Before you take any huge leap, you must be confident that there are people around who will help you stand up after the fall. This confidence allows you to dream big and move forward without fear.
As a part of our series about business leaders who are shaking things up in their industry, I had the pleasure of interviewing Khamzat Asabeav.
Khamzat Asabeav, founder of SoftSmile, graduated from Columbia Law School with a master’s in law before continuing his career at Linklaters, the leading global firm, working between London, Moscow, New York and the Middle East. In parallel to his stellar legal career, he founded and co-founded several startups, most notably a braces producer in Switzerland (3D Med) and a car-sharing company in Dubai (Motor). Since 2019, Khamzat has dedicated his time and effort leading the charge at SoftSmile, making affordable, quality orthodontic treatment solutions.
Thank you so much for doing this with us! Before we dig in, our readers would like to get to know you a bit more. Can you tell us a bit about your “backstory”? What led you to this particular career path?
My story begins in Chechnya, where I’m from. Chechnya is a tiny region in the south of Russia, which in the 90s was a well-known part of the former USSR. Because of the brutal wars that devastated the region while I was a child, my parents took my younger sister and I along and fled our home, later becoming refugees. As a refugee, I witnessed a great deal of injustice — which shaped my aspirations to become a lawyer — and experienced the difficulty of lacking basic healthcare access. It was very difficult for Chechens in Russia to even schedule a doctor’s appointment at that time, and that stuck with me.
Fast forward to 2014: I was living between New York and London and practicing law at an international law firm leading significant merger and acquisition transactions. At the same time, a longtime friend was trying to create braces and aligners in-house using 3D printers to help make orthodontic treatments more affordable. You can imagine that when I realized I had the chance to use the skills I’ve learned in M&A to help make a significant impact in healthcare (considering my personal experience as a Chechen refugee), I jumped at the opportunity. So, in 2018, I decided to put my legal career on hold and join my friend’s efforts, as I fully believed that together we could significantly impact the orthodontic industry and help those who are unable to afford quality dental care.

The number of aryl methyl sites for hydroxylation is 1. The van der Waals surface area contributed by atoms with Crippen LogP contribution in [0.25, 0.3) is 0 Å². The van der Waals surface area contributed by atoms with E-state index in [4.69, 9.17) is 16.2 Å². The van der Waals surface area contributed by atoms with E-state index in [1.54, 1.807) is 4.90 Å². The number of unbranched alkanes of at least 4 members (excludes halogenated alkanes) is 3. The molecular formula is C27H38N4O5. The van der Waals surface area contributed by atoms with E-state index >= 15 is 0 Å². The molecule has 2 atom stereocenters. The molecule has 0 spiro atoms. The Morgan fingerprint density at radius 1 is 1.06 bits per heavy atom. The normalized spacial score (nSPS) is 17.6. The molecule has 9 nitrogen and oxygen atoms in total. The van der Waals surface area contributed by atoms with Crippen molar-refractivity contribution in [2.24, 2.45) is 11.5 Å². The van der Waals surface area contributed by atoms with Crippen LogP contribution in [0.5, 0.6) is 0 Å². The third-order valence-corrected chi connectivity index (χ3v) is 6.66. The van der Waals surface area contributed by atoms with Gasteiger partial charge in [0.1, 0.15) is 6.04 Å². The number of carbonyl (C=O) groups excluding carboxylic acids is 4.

Can you tell our readers what it is about the work you’re doing that’s disruptive?
We work in the orthodontic space. Although they are very costly, invisible aligners are the most popular orthodontic product. The high costs for patients stem from the tremendous amount of money doctors pay to third-parties for treatment planning and manufacturing. Even though 3D printers are becoming more affordable and more and more doctors are trying to make aligners “in-house,” high-quality treatment planning is not yet readily accessible.
This is where SoftSmile comes in. We are disrupting this sector by empowering doctors to make advanced treatment plans on their own. With our state-of-the-art software, doctors anywhere in the world can provide high-quality aligner treatment independently, instead of from a collaboration with third parties. Doctors now have full control over the cost of aligner treatments for patients since we are eliminating any unnecessary steps in the process and making it a more efficient and transparent workstream that benefits both the doctor and, ultimately, the patient.